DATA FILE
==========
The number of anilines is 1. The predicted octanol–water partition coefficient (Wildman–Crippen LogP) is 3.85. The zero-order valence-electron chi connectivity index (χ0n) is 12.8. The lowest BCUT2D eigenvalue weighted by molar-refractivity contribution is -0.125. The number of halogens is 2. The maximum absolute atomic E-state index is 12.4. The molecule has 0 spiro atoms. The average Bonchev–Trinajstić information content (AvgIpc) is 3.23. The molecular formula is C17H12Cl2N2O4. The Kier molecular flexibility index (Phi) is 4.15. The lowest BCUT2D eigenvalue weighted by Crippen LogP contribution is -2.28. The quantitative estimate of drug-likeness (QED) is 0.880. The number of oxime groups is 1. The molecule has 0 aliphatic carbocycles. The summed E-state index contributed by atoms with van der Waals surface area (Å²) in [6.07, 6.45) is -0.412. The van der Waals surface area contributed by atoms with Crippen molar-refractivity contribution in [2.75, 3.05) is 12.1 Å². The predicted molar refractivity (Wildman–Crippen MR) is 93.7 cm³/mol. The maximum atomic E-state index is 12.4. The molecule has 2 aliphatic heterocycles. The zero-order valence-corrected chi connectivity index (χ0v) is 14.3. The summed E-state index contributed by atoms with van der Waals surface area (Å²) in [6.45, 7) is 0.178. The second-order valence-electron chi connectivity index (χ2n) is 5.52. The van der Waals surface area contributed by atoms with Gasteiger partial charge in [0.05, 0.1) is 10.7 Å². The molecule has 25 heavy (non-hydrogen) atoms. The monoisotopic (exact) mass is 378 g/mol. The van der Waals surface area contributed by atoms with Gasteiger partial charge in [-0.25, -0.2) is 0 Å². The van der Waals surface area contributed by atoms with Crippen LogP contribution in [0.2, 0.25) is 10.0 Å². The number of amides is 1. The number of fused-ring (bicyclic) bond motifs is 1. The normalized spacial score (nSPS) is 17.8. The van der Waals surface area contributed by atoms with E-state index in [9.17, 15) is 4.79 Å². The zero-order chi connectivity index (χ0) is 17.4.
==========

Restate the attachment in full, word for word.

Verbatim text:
The number of anilines is 1. The predicted octanol–water partition coefficient (Wildman–Crippen LogP) is 3.85. The zero-order valence-electron chi connectivity index (χ0n) is 12.8. The lowest BCUT2D eigenvalue weighted by molar-refractivity contribution is -0.125. The number of halogens is 2. The maximum absolute atomic E-state index is 12.4. The molecule has 0 spiro atoms. The average Bonchev–Trinajstić information content (AvgIpc) is 3.23. The molecular formula is C17H12Cl2N2O4. The Kier molecular flexibility index (Phi) is 4.15. The lowest BCUT2D eigenvalue weighted by Crippen LogP contribution is -2.28. The quantitative estimate of drug-likeness (QED) is 0.880. The number of oxime groups is 1. The molecule has 0 aliphatic carbocycles. The summed E-state index contributed by atoms with van der Waals surface area (Å²) in [6.07, 6.45) is -0.412. The van der Waals surface area contributed by atoms with Crippen molar-refractivity contribution in [2.75, 3.05) is 12.1 Å². The predicted molar refractivity (Wildman–Crippen MR) is 93.7 cm³/mol. The maximum atomic E-state index is 12.4. The molecule has 2 aliphatic heterocycles. The zero-order valence-corrected chi connectivity index (χ0v) is 14.3. The summed E-state index contributed by atoms with van der Waals surface area (Å²) in [6.45, 7) is 0.178. The second-order valence-electron chi connectivity index (χ2n) is 5.52. The van der Waals surface area contributed by atoms with Gasteiger partial charge in [0.05, 0.1) is 10.7 Å². The molecule has 25 heavy (non-hydrogen) atoms. The monoisotopic (exact) mass is 378 g/mol. The van der Waals surface area contributed by atoms with Gasteiger partial charge in [-0.25, -0.2) is 0 Å². The van der Waals surface area contributed by atoms with Crippen LogP contribution in [0.2, 0.25) is 10.0 Å². The number of amides is 1. The number of fused-ring (bicyclic) bond motifs is 1. The normalized spacial score (nSPS) is 17.8. The van der Waals surface area contributed by atoms with E-state index in [9.17, 15) is 4.79 Å². The zero-order chi connectivity index (χ0) is 17.4.